Born on November 20, 1979, Ruben Gallego graduated from Harvard University in 2004 with an A.B. in international relations. He served in the U.S. Marine Corps from 2002-06; worked as a public affairs consultant during 2007-08; was vice chair of the Arizona Democratic Party in 2009; held a seat in the Arizona House of Representatives from 2011-14; and was elected in 2014 to represent Arizona's 7th Congressional District in the U.S. House of Representatives, where he is a member of the Congressional Progressive Caucus.
Gallego has long been a staunch advocate of unfettered abortion rights. During his tenure in the Arizona state legislature, he voted:
- against a 2012 proposal to exempt “religiously affiliated employers” from being required to provide their workers with health insurance plans covering contraception and abortifacients;
- against a 2012 proposal to bar physicians from performing abortions on fetuses after 20 weeks of gestation, except in cases of a mother's medical emergency;
- against a 2012 bill prohibiting state taxpayer funds from being given to abortion providers in the form of grants or contracts;
- against a 2011 bill prohibiting abortions from being performed based on the sex or race of a baby, or the race of a prospective parent; and
- against a 2011 bill preventing taxpayer money from being used for abortion-related services.
State Rep. Gallego also voted:
- against a 2014 bill requiring able-bodied Medicaid recipients to either be employed, actively seek employment, or attend a job training program; and
- against a 2012 proposal to require recipients of unemployment benefits to actively look for a job and pass a drug test.
For an overview of how Gallego has voted on a variety of key issues as a U.S. congressman, click here.
Gallego supports the repeal of SB-1070, a 2010 Arizona law deputizing state police to check with federal authorities on the immigration status of criminal suspects whose status seems questionable. He calls it a “racist” law rooted in from “xenophobia” and “anti-illegal immigrant rhetoric”—particularly against the “Latino population.”
In 2012 Gallego helped lead Citizens for Professional Law Enforcement, a coalition of Phoenix-area political leaders, in an effort to oust Sheriff Joe Arpaio of Maricopa County, Arizona, because of the latter's tough stance on immigration-law enforcement.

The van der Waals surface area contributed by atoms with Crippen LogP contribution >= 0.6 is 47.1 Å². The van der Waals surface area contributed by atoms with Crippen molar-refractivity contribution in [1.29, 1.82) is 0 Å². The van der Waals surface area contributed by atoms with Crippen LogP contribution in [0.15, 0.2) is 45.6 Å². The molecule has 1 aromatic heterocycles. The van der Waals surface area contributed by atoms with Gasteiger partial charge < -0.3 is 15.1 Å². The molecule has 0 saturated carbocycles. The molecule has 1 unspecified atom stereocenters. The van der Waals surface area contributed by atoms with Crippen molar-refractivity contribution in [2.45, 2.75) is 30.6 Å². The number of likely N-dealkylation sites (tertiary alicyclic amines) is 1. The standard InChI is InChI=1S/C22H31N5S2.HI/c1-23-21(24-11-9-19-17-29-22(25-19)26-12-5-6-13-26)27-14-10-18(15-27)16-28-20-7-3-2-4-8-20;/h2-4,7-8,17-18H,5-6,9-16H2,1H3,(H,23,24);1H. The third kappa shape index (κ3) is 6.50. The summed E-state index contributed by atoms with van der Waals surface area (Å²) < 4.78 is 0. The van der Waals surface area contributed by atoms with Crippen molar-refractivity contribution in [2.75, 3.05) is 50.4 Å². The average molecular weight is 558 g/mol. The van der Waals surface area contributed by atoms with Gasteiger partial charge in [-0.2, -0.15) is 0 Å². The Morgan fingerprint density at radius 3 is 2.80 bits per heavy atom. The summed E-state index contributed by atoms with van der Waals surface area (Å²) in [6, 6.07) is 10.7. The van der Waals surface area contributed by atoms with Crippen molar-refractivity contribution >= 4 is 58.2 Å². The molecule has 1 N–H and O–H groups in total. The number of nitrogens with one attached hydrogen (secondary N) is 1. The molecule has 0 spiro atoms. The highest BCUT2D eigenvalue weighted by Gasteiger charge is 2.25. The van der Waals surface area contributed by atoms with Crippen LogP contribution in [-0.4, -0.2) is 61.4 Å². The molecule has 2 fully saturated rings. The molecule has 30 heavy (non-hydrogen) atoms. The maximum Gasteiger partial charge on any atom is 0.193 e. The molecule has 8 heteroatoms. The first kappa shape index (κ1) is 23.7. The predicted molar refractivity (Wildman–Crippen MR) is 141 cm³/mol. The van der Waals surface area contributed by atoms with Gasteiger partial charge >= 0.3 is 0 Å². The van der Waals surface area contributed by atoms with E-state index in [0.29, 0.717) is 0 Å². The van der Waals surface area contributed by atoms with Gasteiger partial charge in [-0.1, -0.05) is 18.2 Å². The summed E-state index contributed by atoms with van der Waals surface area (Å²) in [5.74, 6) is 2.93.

Gallego at one time served as the Arizona chair of VoteVets.org, a group that promotes, in the name of military veterans, left-wing agendas in such areas as foreign policy, energy security, and veterans’ affairs. In 2014, the VoteVets Political Action Comittee endorsed Gallego for Congress.
In April 2015, Gallego inserted into the FY 2016 National Defense Authorization Act an amendment encouraging the Secretary of Defense to consider allowing young illegal immigrants affected by President Barack Obama’s recent executive action protecting them from deportation, to serve in the U.S. military—on the premise that “enabling the best and brightest in our nation to serve in uniform, including DREAMers, is clearly ‘vital to the national interest.’” Gallego's amendment was stripped from the Act the following month.
In July 2015, Gallego and Rep. William Lacy Clay co-sponsored a bill banning the Confederate flag from all Virginia cemeteries. Gallego characterized that flag as “a symbol of hate and intolerance” that “will forever be associated with the injustices of slavery and Jim Crow,” and “a painful reminder of a terrible time in our history when we treated human beings as less than.”
In August 2015 Gallego and fellow congressman Tony Cárdenas (D – California) co-authored a letter stating that the Washington, DC City Council should prevent Republican presidential candidate and longtime real-estate developer Donald Trump from putting his name on a new DC hotel—in light of Trump's recent “insulting,” “repulsive,” “hateful,” “racist,” “divisive,” and “reprehensible” assertion that many illegal immigrants to the U.S. were criminals who should be deported. Asserting that “the Trump name is now inextricably linked to the anti-immigrant, anti-Latino and anti-woman sentiments,” Gallego and Cárdenas maintained that the Trump name should be kept from the public eye because the government has “a responsibility to ensure that public lands are welcoming places.” In a separate statement, Gallego said: “To prominently display Mr. Trump’s last name over the old post office building would send a message of exclusion and intolerance to millions of Latinos and women in the district and across the country.”
For additional information on Ruben Gallego, click here.